“The complexity of GP presentations is why we are doubling down on our calls for a 10% increase to Medicare rebates for consultations lasting 20 to 40 minutes and 40 minutes plus as well as a brand new Medicare item for consults lasting more than hour. This has an impact on the inverse care law which as yet few international funding systems have adequately addressed. Boosting Medicare rebates will have a lasting impact on the health and wellbeing of people who need to have multiple health conditions carefully managed and result in fewer patients ending up in a hospital bed with a problem that could and should have been managed by their GP.

“Australia has an ageing population and improving the health and wellbeing of older people must be a priority. We are calling for a new service incentive payment to support older patients via a comprehensive health and frailty assessment or a GP management plan with at least one review.  

“In the wake of the pandemic Australia is facing a mental health crisis and action is needed now. To help more patients get the support they need the Government should establish a new service incentive payment that supports several services including a mental health treatment plan. There are many patients for whom their GP presents as a safe, trusted, and confidential mental health practitioner and who don’t access any other health services.  We must also ensure that people with a disability aren’t left behind, which is why a similar payment for a grouping of services including completion of NDIS documentation would make a real difference.

“We also can’t forget about telehealth, particularly phone consults. Some patients are not confident using video technology and others simply don’t have access to the digital infrastructure to make it work, including people in rural and remote areas where broadband strength and reliability just aren’t up to scratch. As a nation we can’t leave those people behind and that is why we want to reinstitute Medicare rebates for longer phone consultations and make them a permanent fixture of our telehealth system. Utilising technological solutions for human care requires some careful and rational thinking about social disadvantage.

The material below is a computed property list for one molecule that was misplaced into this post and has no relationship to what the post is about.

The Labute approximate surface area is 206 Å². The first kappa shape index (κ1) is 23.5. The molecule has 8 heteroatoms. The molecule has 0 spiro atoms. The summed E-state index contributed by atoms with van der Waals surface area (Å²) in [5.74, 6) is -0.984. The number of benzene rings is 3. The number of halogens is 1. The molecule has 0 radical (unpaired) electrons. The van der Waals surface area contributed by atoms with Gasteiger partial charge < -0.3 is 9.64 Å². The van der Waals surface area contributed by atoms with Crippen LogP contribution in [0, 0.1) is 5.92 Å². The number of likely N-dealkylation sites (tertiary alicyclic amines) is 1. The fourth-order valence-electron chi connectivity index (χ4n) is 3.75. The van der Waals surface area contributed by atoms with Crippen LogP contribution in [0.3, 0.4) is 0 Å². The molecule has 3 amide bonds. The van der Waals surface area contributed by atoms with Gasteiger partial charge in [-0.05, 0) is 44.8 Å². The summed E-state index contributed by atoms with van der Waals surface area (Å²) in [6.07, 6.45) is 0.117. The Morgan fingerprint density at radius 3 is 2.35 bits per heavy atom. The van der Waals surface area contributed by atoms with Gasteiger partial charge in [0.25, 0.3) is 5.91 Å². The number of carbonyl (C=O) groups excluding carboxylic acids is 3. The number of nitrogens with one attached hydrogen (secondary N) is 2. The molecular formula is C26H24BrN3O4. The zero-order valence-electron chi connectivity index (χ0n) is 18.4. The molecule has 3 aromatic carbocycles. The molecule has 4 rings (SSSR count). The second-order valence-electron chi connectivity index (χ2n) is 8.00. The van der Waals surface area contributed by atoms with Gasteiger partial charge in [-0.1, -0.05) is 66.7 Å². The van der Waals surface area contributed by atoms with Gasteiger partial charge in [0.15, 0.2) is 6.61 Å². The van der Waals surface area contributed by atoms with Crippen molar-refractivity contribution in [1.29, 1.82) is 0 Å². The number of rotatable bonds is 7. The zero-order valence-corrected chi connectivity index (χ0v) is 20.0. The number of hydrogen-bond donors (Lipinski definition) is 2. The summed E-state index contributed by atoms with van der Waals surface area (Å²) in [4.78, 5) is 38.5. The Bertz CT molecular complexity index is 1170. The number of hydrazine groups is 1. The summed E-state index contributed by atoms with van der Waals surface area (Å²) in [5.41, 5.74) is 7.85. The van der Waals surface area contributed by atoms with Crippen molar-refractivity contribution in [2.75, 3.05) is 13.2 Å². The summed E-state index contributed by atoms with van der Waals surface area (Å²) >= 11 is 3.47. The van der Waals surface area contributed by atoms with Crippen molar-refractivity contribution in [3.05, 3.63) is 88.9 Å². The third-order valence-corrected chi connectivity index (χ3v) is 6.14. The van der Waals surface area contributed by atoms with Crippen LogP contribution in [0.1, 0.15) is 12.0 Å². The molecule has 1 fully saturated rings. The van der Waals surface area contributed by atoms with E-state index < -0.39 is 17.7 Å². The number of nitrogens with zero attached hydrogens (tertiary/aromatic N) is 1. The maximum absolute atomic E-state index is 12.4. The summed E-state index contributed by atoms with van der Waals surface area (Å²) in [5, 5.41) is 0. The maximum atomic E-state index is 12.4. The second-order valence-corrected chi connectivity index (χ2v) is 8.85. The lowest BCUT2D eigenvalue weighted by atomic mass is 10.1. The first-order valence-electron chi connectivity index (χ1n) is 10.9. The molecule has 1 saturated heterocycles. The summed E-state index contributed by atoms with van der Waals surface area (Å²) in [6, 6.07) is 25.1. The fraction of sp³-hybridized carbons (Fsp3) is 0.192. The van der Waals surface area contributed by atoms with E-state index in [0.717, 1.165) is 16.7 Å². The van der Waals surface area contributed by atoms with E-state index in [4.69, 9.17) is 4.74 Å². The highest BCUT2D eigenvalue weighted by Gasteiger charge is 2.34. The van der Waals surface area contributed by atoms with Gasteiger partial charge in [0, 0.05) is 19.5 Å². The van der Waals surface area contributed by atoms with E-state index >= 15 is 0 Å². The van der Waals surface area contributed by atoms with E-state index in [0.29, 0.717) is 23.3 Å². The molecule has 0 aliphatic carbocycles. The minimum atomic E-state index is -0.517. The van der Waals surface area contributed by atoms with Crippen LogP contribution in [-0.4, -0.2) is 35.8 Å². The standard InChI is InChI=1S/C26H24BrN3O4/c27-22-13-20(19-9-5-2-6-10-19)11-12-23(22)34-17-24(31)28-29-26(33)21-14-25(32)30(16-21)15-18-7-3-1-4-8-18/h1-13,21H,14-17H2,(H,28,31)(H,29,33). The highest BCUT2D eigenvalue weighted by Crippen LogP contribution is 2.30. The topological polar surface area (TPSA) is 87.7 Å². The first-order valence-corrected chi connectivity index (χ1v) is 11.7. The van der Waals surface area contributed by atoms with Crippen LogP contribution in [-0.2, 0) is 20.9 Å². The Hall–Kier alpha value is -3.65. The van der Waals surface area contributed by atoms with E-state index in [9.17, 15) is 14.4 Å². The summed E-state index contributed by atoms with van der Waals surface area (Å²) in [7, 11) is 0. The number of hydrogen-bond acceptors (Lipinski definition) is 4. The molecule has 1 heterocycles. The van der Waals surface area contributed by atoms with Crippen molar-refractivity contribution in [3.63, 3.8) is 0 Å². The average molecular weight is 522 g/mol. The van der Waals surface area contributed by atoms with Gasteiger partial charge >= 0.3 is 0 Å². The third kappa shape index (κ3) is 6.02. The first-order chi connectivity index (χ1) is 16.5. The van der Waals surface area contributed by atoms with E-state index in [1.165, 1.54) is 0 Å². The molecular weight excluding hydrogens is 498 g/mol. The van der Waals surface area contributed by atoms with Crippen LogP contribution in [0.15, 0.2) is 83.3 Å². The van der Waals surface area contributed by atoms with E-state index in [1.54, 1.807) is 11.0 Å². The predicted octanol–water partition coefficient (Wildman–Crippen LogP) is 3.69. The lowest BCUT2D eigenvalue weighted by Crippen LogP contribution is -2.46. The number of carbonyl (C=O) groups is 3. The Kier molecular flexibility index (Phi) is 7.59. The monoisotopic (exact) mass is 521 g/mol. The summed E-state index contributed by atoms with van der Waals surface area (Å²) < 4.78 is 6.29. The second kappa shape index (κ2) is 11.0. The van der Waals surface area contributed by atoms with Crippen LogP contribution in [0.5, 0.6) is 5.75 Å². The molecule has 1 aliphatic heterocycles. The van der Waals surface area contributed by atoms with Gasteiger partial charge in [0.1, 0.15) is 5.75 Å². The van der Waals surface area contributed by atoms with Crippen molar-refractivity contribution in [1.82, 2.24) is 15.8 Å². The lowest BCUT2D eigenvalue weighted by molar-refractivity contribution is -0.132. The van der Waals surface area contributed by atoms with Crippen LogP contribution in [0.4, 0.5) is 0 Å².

“Last but not least, the Government must act to reduce the risk of patients ending up back in hospital again and again. A key step in achieving this is introducing additional support for patients to see their GP within seven days of an unplanned hospital admission. When you consider that approximately 718,000 readmissions to hospital occur each year it is easy to see why this would make such a difference for so many people.

“GPs and general practice teams have done a tremendous job during the pandemic, but we aren’t here to rest on our laurels. Primary care needs urgent attention, and we have a roadmap for the new Government to follow to make sure that all patients can access the care they need when they need it. The time is now.”